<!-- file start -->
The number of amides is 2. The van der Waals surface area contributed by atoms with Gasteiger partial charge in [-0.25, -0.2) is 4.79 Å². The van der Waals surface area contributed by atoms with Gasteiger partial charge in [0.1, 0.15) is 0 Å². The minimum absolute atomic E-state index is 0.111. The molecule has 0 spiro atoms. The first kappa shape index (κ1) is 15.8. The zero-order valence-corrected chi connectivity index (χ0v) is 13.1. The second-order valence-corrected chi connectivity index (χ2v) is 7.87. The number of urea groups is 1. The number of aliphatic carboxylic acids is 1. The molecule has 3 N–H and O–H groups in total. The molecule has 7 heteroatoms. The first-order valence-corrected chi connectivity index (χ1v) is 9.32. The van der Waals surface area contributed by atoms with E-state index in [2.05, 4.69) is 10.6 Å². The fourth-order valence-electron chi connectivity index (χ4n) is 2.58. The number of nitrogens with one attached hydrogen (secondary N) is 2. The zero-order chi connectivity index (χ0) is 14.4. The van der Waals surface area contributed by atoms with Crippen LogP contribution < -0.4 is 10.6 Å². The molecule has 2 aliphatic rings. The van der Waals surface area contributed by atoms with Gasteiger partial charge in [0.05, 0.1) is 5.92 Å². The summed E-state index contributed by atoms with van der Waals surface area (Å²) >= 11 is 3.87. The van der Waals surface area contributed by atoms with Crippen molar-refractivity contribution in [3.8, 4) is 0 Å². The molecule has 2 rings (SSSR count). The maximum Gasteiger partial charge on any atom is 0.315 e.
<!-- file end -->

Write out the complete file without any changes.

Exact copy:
The number of amides is 2. The van der Waals surface area contributed by atoms with Gasteiger partial charge in [-0.25, -0.2) is 4.79 Å². The van der Waals surface area contributed by atoms with Gasteiger partial charge in [0.1, 0.15) is 0 Å². The minimum absolute atomic E-state index is 0.111. The molecule has 0 spiro atoms. The first kappa shape index (κ1) is 15.8. The zero-order valence-corrected chi connectivity index (χ0v) is 13.1. The second-order valence-corrected chi connectivity index (χ2v) is 7.87. The number of urea groups is 1. The number of aliphatic carboxylic acids is 1. The molecule has 3 N–H and O–H groups in total. The molecule has 7 heteroatoms. The first-order valence-corrected chi connectivity index (χ1v) is 9.32. The van der Waals surface area contributed by atoms with E-state index in [2.05, 4.69) is 10.6 Å². The fourth-order valence-electron chi connectivity index (χ4n) is 2.58. The number of nitrogens with one attached hydrogen (secondary N) is 2. The zero-order chi connectivity index (χ0) is 14.4. The van der Waals surface area contributed by atoms with Crippen LogP contribution < -0.4 is 10.6 Å². The molecule has 2 aliphatic rings. The van der Waals surface area contributed by atoms with Gasteiger partial charge in [0.05, 0.1) is 5.92 Å². The summed E-state index contributed by atoms with van der Waals surface area (Å²) >= 11 is 3.87. The van der Waals surface area contributed by atoms with Crippen molar-refractivity contribution in [3.8, 4) is 0 Å². The molecule has 2 rings (SSSR count). The maximum Gasteiger partial charge on any atom is 0.315 e.